While #Scrabble is relatively popular as a leisure activity, it is not yet widely acknowledged as a competitive sport in Sri Lanka. However, with local players winning big at international tournaments, this is slowly beginning to change. Meet Sri Lanka’s Scrabble champions!
Spooky season is here! Even though Sri Lanka does not traditionally celebrate Halloween, it has its fair share of horror stories. Here are some of those stories that Roar has published over the years.
It’s been a rough four years for the wedding industry to contend with. In 2018, Sri Lanka was voted the best country in the world to visit, and the industry geared up for an influx of destination weddings.
Sri Lanka’s electrical needs took a hard hit this year. With daily islandwide power cuts as a result of the ongoing economic crisis, as well as power plants repeatedly breaking down, you wouldn’t think a country that established its first public electricity supply more than a hundred years ago would be so prone to collapse.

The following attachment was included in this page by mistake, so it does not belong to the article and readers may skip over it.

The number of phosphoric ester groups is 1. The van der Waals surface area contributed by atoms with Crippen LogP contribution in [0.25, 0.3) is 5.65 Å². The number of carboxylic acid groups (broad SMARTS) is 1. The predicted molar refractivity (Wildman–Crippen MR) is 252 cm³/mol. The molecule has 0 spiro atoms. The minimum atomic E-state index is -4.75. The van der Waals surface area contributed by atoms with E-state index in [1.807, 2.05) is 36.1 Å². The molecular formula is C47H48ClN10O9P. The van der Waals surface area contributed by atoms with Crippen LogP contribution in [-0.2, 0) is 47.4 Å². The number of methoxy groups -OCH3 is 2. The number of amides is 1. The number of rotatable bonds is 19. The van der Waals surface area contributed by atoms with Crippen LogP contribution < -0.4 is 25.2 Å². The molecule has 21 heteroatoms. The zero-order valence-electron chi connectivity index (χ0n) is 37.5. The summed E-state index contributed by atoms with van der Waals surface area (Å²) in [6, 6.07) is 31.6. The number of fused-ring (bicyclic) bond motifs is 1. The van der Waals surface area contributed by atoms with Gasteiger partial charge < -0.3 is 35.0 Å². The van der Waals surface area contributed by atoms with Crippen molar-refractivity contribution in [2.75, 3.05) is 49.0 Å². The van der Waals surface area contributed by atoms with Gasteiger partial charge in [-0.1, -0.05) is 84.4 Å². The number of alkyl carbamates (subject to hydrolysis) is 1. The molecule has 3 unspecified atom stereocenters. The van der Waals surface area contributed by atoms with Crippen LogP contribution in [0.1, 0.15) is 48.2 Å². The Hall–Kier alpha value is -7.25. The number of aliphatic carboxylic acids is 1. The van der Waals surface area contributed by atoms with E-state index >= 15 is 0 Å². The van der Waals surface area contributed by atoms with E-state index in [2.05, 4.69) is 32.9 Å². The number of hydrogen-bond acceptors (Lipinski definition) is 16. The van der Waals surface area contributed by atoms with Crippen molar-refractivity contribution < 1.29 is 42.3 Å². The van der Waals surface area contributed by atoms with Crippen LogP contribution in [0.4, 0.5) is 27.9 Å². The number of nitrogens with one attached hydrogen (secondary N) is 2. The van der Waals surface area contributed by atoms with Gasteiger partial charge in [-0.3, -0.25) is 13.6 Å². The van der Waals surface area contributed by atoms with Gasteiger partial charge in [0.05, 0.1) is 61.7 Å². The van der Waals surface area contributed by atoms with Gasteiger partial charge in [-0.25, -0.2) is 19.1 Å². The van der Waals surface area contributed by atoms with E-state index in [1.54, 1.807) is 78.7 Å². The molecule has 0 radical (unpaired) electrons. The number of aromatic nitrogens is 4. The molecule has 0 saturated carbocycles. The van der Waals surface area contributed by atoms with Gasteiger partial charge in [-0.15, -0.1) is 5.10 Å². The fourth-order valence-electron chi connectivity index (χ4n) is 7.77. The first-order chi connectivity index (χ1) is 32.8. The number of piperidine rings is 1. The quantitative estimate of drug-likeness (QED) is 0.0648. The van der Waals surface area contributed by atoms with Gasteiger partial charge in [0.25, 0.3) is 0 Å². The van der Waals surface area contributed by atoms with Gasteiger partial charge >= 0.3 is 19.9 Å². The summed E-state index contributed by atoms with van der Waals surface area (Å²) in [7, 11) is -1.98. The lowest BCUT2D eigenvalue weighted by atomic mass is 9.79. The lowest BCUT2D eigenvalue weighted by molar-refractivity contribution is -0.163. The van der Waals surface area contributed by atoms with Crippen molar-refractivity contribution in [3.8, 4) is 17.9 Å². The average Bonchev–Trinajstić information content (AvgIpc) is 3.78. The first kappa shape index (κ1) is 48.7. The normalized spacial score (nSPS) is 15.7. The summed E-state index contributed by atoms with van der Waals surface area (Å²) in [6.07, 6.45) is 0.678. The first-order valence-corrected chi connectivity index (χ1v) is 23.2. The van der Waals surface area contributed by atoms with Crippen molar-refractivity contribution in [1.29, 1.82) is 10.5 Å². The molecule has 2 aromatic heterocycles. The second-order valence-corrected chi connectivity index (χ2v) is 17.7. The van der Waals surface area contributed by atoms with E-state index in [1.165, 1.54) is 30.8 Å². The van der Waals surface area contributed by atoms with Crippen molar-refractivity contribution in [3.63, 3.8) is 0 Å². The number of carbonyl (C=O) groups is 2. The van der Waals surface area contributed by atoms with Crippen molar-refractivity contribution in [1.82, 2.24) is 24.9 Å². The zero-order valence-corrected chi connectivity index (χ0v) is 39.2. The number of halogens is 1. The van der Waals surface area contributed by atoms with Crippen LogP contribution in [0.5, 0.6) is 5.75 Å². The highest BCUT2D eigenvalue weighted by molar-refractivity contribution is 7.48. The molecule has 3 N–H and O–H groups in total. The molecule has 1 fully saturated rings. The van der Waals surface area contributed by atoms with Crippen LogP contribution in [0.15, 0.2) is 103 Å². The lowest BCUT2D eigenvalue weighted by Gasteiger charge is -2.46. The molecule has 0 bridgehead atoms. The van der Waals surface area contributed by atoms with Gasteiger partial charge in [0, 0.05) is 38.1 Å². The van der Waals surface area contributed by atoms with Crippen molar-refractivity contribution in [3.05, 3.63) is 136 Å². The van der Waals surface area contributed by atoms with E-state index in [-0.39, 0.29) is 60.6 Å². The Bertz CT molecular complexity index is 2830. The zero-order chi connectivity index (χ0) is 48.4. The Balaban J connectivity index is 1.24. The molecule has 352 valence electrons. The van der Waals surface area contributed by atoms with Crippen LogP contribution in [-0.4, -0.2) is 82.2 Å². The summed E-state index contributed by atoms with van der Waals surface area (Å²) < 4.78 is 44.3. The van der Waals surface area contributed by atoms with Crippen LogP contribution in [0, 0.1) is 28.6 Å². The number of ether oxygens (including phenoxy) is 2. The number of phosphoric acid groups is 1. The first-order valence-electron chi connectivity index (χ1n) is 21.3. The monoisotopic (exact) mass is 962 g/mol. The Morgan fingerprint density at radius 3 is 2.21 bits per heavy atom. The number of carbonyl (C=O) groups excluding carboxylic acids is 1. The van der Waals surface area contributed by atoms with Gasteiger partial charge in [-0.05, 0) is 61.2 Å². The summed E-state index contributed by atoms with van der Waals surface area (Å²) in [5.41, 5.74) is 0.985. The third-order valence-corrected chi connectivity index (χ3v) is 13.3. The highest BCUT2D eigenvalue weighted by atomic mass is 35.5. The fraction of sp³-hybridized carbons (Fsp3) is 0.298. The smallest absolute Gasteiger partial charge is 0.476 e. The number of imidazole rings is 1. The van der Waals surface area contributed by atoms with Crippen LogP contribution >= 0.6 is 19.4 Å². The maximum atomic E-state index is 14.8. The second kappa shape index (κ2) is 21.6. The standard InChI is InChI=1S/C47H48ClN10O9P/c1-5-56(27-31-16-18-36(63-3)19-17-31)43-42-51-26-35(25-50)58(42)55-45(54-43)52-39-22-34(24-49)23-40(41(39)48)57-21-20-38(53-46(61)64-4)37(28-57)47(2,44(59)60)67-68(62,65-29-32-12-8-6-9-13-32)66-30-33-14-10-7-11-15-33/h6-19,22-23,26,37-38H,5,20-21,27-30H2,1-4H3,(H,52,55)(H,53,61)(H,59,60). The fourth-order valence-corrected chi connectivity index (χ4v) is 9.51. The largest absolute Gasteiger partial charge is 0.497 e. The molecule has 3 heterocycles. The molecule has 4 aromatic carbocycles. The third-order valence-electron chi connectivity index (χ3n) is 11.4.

“Our main focus is on bringing out the technical aspect by breaking some of the traditional barriers that have kept this art a secret from the world.”
My mum never referred to Salon Naresh by its actual name, so I only ever knew it as “Shobi’s”. She would go to get her nails done at Shobi’s, or call and schedule a haircut at Shobi’s, or take me to get my fringe trimmed at Shobi’s. From the age of four, I sat in a black leather swivel chair, flipping through piles of imported fashion and beauty magazines, watching women be transformed into whomever they wanted to be — at Shobi’s.
What do you get when you combine a solar eclipse, fake news and colourism? Islandwide chaos — and, for Wally Bastianz, a hit baila song.
“Maths is a very important subject” D I Anurasiri told Roar Media. “If the field of mathematics is successful, it is guaranteed that the country’s future is also successful.”
The reigning currency of the early-2000s entertainment industry may as well have been DVDs. More accessible, of higher quality and more conveniently sized than the VHS cassettes that preceded them, the advent of DVDs put movie magic within reach of anyone who had a DVD player, a TV and a composite cable, or even just a laptop with a DVD drive, at home — which, by the late 2000s, were most working and upper class Sri Lankans.
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